Atlantic Council

After the Summit:
General Philip M. Breedlove on NATO’s Path Forward

Jon Huntsman,
Atlantic Council

Frederick Kempe,
President and CEO,
Atlantic Council

General Philip Breedlove,
NATO Supreme Allied Commander Europe
and Commander, U.S. European Command

Location: Atlantic Council, Washington, D.C.

Time: 11:00 a.m. EDT
Date: Monday, September 15, 2014

Transcript by
Federal News Service
Washington, D.C.

GOVERNOR JON M. HUNTSMAN: Good morning and welcome, everybody. We’re honored and delighted to have you here at the Atlantic Council. I very much appreciating you being with us this morning for the Commanders Series event to hear from General Philip Breedlove, Commander of U.S. European Command and NATO Supreme Allied Commander Europe. In a few minutes, he will give us his remarks and join a roster of Atlantic Council Commanders Series speakers that includes General Martin Dempsey, chairman of the Joint Chiefs of Staff and General James Amos, Commandant of the U.S. Marine Corps. The Commanders Series is our longstanding flagship speaker series for senior U.S. and allied military leaders and I want to thank Saab North America for their strong and consistent support for this series. You can follow the series, if you’re interested, including today’s event, on twitter using the hashtag #ACCommanders. We have more great speakers lined up in this series later in the year, including Admiral Jonathan Greenert, Chief of Naval Operations, General Lloyd Austin, Commander of Central Command and General Jim Kelley, Commander of Southern Command, among others. We hope that you’ll be able to join us for these upcoming events, as well.

But today, we could not be more excited to host General Breedlove. The General has just returned from the NATO summit in Wales, where the alliance charted its paths for the future, while also working on how to deal with the brutal rise of ISIS, Russia’s invasion of Ukraine and emerging threats around the alliance’s southern flank. This is, indeed, a crucial time for NATO and I think the coming period of time will help shape the alliance for many decades to come.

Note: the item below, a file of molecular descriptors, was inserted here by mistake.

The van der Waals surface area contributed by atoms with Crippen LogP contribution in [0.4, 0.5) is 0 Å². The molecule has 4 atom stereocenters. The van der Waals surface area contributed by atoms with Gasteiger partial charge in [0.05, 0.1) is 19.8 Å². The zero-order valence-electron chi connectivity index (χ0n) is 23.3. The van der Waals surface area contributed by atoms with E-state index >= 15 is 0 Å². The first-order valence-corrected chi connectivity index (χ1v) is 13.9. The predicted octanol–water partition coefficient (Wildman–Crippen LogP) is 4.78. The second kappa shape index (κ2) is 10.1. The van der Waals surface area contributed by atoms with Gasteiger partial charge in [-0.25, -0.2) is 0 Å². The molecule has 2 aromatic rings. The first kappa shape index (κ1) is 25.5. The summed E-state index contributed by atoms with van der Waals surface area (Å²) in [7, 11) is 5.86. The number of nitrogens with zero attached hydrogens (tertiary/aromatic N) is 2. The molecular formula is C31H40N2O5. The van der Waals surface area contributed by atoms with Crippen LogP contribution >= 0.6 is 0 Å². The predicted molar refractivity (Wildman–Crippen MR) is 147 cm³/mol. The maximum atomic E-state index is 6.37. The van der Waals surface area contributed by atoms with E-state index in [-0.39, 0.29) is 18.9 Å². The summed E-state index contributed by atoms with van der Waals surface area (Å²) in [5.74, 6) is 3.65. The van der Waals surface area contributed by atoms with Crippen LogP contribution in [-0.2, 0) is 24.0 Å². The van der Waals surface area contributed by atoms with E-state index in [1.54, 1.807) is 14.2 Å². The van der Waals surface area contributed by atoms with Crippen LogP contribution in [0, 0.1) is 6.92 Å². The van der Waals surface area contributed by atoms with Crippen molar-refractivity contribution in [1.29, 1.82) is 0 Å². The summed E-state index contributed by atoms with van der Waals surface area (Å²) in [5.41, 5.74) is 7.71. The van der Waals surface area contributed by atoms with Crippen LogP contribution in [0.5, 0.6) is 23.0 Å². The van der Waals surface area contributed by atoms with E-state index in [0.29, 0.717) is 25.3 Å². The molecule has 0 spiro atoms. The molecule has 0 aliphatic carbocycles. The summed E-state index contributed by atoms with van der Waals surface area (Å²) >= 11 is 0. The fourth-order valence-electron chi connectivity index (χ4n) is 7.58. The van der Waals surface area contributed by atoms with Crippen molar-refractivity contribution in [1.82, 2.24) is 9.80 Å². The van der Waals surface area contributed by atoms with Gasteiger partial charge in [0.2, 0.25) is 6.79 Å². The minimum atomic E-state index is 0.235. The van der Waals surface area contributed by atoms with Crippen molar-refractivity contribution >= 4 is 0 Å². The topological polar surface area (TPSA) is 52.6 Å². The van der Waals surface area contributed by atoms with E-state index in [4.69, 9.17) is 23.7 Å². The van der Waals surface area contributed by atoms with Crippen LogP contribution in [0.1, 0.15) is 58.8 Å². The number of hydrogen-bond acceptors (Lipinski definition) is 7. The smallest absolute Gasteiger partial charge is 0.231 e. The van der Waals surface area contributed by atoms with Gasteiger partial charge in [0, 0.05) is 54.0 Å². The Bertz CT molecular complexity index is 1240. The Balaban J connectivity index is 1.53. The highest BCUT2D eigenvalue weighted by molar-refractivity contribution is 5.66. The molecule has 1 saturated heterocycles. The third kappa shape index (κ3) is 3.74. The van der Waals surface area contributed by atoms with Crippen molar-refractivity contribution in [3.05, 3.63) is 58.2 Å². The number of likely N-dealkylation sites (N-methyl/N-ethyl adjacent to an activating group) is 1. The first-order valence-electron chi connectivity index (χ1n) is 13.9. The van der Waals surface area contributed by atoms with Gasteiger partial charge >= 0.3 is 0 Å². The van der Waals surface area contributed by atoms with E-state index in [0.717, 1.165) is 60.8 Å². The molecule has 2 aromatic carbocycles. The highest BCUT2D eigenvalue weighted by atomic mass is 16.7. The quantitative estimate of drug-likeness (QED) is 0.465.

Finally, we at the Atlantic Council like to consider ourselves the Washington home of the D.C.-based NATO community, so we are especially pleased that we can host NATO’s top military leader at the Council once again, this time for his readout on the summit, among other things. We’re delighted to have the general and Admiral Green, who is traveling with him, as well as many other members of their delegation. We have some midshipmen from the Naval Academy, too, I’d like to give them an extra special shout-out. It’s always a pleasure to be in the company of our future leaders. So without further ado, I’d like to turn this dais over to one of my predecessors, General Jim Jones, for some additional comments. General.

GENERAL JIM JONES: Thank you, governor, and good morning, everyone. It’s an honor to be here to introduce – or, to help introduce – the Supreme Allied Commander of Europe. I like to spell out that title because it has a special elegance to it that some people around Washington don’t appreciate. So good morning and welcome. As I said, it’s a – it’s a real honor to be here. I’d also like to recognize the 17th Supreme Allied Commander of Europe – I’m sorry, the 11th? The 11th – the 17th is to be introduced, General George Allen, pardon me. General, always good to see you and thank you for being here.